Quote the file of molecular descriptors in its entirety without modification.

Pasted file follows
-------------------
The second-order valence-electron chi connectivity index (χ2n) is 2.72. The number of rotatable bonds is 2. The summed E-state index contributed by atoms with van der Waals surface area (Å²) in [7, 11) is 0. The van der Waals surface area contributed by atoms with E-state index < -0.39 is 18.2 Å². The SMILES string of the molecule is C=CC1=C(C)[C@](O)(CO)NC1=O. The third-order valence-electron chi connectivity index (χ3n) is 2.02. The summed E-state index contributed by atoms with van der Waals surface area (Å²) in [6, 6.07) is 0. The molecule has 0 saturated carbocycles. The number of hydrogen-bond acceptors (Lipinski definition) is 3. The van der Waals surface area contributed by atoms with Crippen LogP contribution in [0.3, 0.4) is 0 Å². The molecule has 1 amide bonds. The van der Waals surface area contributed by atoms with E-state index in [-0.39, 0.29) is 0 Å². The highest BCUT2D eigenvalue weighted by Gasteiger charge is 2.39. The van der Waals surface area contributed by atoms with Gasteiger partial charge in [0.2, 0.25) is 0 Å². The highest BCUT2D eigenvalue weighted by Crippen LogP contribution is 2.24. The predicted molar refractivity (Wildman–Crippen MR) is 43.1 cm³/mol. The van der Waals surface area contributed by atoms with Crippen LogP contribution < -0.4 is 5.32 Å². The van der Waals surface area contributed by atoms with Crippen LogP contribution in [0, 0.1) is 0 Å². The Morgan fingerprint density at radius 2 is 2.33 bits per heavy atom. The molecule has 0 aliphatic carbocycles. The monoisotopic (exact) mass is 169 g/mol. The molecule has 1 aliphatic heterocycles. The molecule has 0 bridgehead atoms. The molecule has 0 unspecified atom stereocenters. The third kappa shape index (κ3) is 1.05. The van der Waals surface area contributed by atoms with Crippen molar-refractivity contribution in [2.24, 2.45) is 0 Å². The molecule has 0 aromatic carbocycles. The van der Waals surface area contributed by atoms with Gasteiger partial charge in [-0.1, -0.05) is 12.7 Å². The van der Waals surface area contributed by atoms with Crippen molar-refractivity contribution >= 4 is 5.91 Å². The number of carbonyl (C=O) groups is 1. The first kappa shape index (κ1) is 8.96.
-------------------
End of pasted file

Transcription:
The second-order valence-electron chi connectivity index (χ2n) is 2.72. The number of rotatable bonds is 2. The summed E-state index contributed by atoms with van der Waals surface area (Å²) in [7, 11) is 0. The van der Waals surface area contributed by atoms with E-state index < -0.39 is 18.2 Å². The SMILES string of the molecule is C=CC1=C(C)[C@](O)(CO)NC1=O. The third-order valence-electron chi connectivity index (χ3n) is 2.02. The summed E-state index contributed by atoms with van der Waals surface area (Å²) in [6, 6.07) is 0. The molecule has 0 saturated carbocycles. The number of hydrogen-bond acceptors (Lipinski definition) is 3. The van der Waals surface area contributed by atoms with Crippen LogP contribution in [0.3, 0.4) is 0 Å². The molecule has 1 amide bonds. The van der Waals surface area contributed by atoms with E-state index in [-0.39, 0.29) is 0 Å². The highest BCUT2D eigenvalue weighted by Gasteiger charge is 2.39. The van der Waals surface area contributed by atoms with Gasteiger partial charge in [0.2, 0.25) is 0 Å². The highest BCUT2D eigenvalue weighted by Crippen LogP contribution is 2.24. The predicted molar refractivity (Wildman–Crippen MR) is 43.1 cm³/mol. The van der Waals surface area contributed by atoms with Crippen LogP contribution < -0.4 is 5.32 Å². The van der Waals surface area contributed by atoms with Crippen LogP contribution in [0, 0.1) is 0 Å². The Morgan fingerprint density at radius 2 is 2.33 bits per heavy atom. The molecule has 0 aliphatic carbocycles. The monoisotopic (exact) mass is 169 g/mol. The molecule has 1 aliphatic heterocycles. The molecule has 0 bridgehead atoms. The molecule has 0 unspecified atom stereocenters. The third kappa shape index (κ3) is 1.05. The van der Waals surface area contributed by atoms with Crippen molar-refractivity contribution in [2.24, 2.45) is 0 Å². The molecule has 0 aromatic carbocycles. The van der Waals surface area contributed by atoms with Gasteiger partial charge in [-0.1, -0.05) is 12.7 Å². The van der Waals surface area contributed by atoms with Crippen molar-refractivity contribution >= 4 is 5.91 Å². The number of carbonyl (C=O) groups is 1. The first kappa shape index (κ1) is 8.96.